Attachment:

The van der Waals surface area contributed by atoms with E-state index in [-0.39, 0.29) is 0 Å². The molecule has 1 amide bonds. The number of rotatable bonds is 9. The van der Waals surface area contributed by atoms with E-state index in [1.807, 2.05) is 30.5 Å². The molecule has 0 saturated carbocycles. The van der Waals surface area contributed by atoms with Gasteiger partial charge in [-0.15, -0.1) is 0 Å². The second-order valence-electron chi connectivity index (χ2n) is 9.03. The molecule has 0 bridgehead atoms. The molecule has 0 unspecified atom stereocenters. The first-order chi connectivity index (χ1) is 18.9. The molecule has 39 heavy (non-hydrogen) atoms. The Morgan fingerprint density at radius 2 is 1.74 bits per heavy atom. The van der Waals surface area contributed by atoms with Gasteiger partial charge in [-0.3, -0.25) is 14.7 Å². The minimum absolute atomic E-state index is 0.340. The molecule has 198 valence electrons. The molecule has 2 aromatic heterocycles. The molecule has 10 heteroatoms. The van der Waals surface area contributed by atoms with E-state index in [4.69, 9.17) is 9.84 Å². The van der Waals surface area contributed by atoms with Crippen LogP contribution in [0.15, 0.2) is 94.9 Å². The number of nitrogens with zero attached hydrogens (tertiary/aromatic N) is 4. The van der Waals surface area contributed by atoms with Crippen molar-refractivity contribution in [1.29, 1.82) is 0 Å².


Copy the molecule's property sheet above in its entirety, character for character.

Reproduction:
The van der Waals surface area contributed by atoms with E-state index in [-0.39, 0.29) is 0 Å². The molecule has 1 amide bonds. The number of rotatable bonds is 9. The van der Waals surface area contributed by atoms with E-state index in [1.807, 2.05) is 30.5 Å². The molecule has 0 saturated carbocycles. The van der Waals surface area contributed by atoms with Gasteiger partial charge in [-0.15, -0.1) is 0 Å². The second-order valence-electron chi connectivity index (χ2n) is 9.03. The molecule has 0 bridgehead atoms. The molecule has 0 unspecified atom stereocenters. The first-order chi connectivity index (χ1) is 18.9. The molecule has 39 heavy (non-hydrogen) atoms. The Morgan fingerprint density at radius 2 is 1.74 bits per heavy atom. The van der Waals surface area contributed by atoms with Gasteiger partial charge in [-0.3, -0.25) is 14.7 Å². The minimum absolute atomic E-state index is 0.340. The molecule has 198 valence electrons. The molecule has 2 aromatic heterocycles. The molecule has 10 heteroatoms. The van der Waals surface area contributed by atoms with E-state index in [4.69, 9.17) is 9.84 Å². The van der Waals surface area contributed by atoms with Crippen LogP contribution in [0.15, 0.2) is 94.9 Å². The number of nitrogens with zero attached hydrogens (tertiary/aromatic N) is 4. The van der Waals surface area contributed by atoms with Crippen molar-refractivity contribution in [1.29, 1.82) is 0 Å².